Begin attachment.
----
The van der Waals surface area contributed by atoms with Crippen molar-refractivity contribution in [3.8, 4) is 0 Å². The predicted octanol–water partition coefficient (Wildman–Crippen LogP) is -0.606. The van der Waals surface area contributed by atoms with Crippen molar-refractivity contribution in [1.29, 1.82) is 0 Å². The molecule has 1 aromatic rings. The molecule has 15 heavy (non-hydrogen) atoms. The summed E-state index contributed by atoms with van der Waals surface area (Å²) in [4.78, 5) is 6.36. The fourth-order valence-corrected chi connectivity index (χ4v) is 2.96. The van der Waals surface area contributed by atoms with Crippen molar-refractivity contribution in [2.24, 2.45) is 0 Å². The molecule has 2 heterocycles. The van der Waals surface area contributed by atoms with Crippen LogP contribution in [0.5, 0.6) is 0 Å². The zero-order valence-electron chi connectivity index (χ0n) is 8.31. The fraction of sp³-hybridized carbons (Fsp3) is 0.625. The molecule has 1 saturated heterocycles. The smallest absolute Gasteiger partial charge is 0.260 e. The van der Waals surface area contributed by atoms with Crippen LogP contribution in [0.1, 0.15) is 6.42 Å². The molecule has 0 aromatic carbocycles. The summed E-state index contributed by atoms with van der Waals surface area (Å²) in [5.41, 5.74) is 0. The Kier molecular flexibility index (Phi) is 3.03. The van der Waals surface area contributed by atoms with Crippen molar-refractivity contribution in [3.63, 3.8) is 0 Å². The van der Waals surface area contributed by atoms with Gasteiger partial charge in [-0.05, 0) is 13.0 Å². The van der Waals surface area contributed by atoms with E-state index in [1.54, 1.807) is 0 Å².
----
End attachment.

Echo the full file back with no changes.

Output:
The van der Waals surface area contributed by atoms with Crippen molar-refractivity contribution in [3.8, 4) is 0 Å². The predicted octanol–water partition coefficient (Wildman–Crippen LogP) is -0.606. The van der Waals surface area contributed by atoms with Crippen molar-refractivity contribution in [1.29, 1.82) is 0 Å². The molecule has 1 aromatic rings. The molecule has 15 heavy (non-hydrogen) atoms. The summed E-state index contributed by atoms with van der Waals surface area (Å²) in [4.78, 5) is 6.36. The fourth-order valence-corrected chi connectivity index (χ4v) is 2.96. The van der Waals surface area contributed by atoms with Crippen molar-refractivity contribution in [2.24, 2.45) is 0 Å². The molecule has 2 heterocycles. The van der Waals surface area contributed by atoms with Crippen LogP contribution in [0.5, 0.6) is 0 Å². The zero-order valence-electron chi connectivity index (χ0n) is 8.31. The fraction of sp³-hybridized carbons (Fsp3) is 0.625. The molecule has 1 saturated heterocycles. The smallest absolute Gasteiger partial charge is 0.260 e. The van der Waals surface area contributed by atoms with Crippen LogP contribution in [0.1, 0.15) is 6.42 Å². The molecule has 0 aromatic carbocycles. The summed E-state index contributed by atoms with van der Waals surface area (Å²) in [5.41, 5.74) is 0. The Kier molecular flexibility index (Phi) is 3.03. The van der Waals surface area contributed by atoms with Crippen molar-refractivity contribution in [3.63, 3.8) is 0 Å². The van der Waals surface area contributed by atoms with Gasteiger partial charge in [-0.05, 0) is 13.0 Å². The van der Waals surface area contributed by atoms with E-state index in [1.54, 1.807) is 0 Å².